There were only two or three times when I lost it, which was when they made me lie on my back to be examined. In hospital they gave me a thing for gas and air, but I didn't bother with it; I was too busy breathing, which was brilliant for pain relief.
After the birth I felt that it was an amazing achievement. I felt so important, as if I could do anything. It put everything else that I've ever done in the shade. I was on a cloud after the birth; maybe I still am."
'It seemed so embarrassing'
Deborah Veale, 28, a youth worker, gave birth to Ryan 11 months ago.
I didn't know what to expect. It was quite frightening; you hear stories about women shouting out in God knows how much pain. And while I was expecting Ryan, my sister lost a baby at 28 weeks and a friend had a scan showing her baby was spina bifida. It made me nervous.
I planned to go to hospital and go with the flow. Some women say, "I'm not having an epidural", but at the end of the day doctors and midwives, they know best. My husband was with me throughout.
Beforehand I was worried about what he'd see, from that end. He saw more of me that day than he ever has. I thought it was going to be degrading, being laid on a table with my legs in the air. .It was the embarrassment of it all.
But during the birth I was totally out of it. I had pethidine, gas and air, then an epidural followed by two epidural top-ups. I had a gown on, which they kept lifting up to monitor me, which bothered me, so I kept pulling it down. It was my top half I was concerned about.
The first pains woke me up on the Sunday morning and he was born at 3.30pm on the Wednesday. I hadn't slept in between. I didn't know it at the time but I had an episiotomy, and it was a ventouse delivery because he went into foetal distress after they broke my waters. They lost Ryan's heart-beat and that panicked me. When he came out, the first thing I asked was "Is he okay?''
I was so numb I couldn't feel my contractions. It was like I was in slow motion. It was okay, but the only regret I have was that I wasn't in control.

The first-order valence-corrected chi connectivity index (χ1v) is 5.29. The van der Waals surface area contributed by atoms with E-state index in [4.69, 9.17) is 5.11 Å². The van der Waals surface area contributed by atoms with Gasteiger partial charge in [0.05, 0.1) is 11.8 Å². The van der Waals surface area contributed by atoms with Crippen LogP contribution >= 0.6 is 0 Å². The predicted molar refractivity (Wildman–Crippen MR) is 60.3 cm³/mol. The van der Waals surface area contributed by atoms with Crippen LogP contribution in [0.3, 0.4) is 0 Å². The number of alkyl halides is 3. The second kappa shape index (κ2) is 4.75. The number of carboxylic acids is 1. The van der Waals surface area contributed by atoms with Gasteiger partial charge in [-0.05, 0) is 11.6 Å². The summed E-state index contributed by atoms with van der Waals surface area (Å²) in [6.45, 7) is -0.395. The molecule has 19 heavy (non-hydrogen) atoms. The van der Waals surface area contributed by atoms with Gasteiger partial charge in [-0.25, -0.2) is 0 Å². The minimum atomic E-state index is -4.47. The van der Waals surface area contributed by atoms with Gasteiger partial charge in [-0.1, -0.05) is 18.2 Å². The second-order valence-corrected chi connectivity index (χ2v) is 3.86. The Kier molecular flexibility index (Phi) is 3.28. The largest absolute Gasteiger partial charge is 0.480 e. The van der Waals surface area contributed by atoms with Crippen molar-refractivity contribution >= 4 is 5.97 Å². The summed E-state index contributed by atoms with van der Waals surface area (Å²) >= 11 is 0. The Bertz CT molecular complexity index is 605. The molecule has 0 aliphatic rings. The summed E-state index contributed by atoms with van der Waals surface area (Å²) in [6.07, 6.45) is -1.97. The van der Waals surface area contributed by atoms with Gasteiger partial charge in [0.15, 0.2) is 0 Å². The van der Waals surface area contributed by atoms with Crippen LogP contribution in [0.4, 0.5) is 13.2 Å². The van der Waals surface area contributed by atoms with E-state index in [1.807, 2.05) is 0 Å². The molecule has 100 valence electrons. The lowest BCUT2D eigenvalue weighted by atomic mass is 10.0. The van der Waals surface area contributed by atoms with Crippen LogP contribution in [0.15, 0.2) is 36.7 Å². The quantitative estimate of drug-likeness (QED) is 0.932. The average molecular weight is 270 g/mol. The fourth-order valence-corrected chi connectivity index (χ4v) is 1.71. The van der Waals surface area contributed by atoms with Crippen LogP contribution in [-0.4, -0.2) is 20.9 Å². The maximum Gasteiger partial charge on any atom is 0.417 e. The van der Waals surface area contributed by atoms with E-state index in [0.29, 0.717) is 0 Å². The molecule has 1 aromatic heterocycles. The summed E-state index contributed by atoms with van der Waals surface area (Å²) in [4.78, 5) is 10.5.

'The pain just went from nothing to absolute agony'
Clare Brophy, 34, a health service personnel manager, gave birth to Hoppa 14 months ago.
I avoided thinking about the actual birth; it was too horrifying. I don't know where I got that attitude from, but I've never even been able to watch birth on TV.
I was very sick during most of my pregnancy and couldn't leave the house for much of the time. I hated pregnancy and birth, as I've always been very fit and healthy. Birth is debilitating; I expected it to be a draining experience.
I wanted the safety of a hospital birth in case anything went wrong, but not high tech. I wanted my labour - but not the birth - in water, with entonox maybe, but I didn't want epidurals or pethidine. I did yoga during the pregnancy and we learned shiatsu massage for pain relief.
My waters broke three weeks early and I was induced. Hoppa was born within two-and-a- half hours. It was just awful. I really hated it. I was very frightened and it was the worst experience I've ever had in my life.
Yes, I expected pain, but I expected it to build up. Instead, it went from nothing to absolute agony. I couldn't even breathe or stand up between the contractions. I was almost crippled. I couldn't move because of the pain; I felt paralysed.
The hospital staff were brilliant; they did run me a bath, but there was no time to get in it. I wanted an epidural, a Caesarean, anything to get me through - but it was too quick for any of that, except entonox. I tore badly, had loads of stitches, internal and external. For me it was really terrifying.
It was all such a shock. I've never been into having a lovely cosy home birth round a log fire. Look at the third world: if we all had nice, natural childbirth, half of us wouldn't have survived.
I took the realistic view, but it was all such a shock. My birth plan might as well have been torn up, although the midwives tried to follow what I wanted. The shiatsu was brilliant though, it really helped.
I'm going to my GP about having counselling before I face doing it again. I was in shock after the birth, but I was thrilled with the baby; he's marvellous. I will do it again, but I wish I didn't have to. I wish I could have another child, but that it would somehow miraculously materialise.
That it felt so awful was partly because I was out of control, partly the fear of something going wrong. I've had a detached retina and when someone said, "I wonder if she's supposed to push?" it entered my head that my other retina might detach if I pushed. I was also worried about the baby, because everything was happening so fast.Reuse content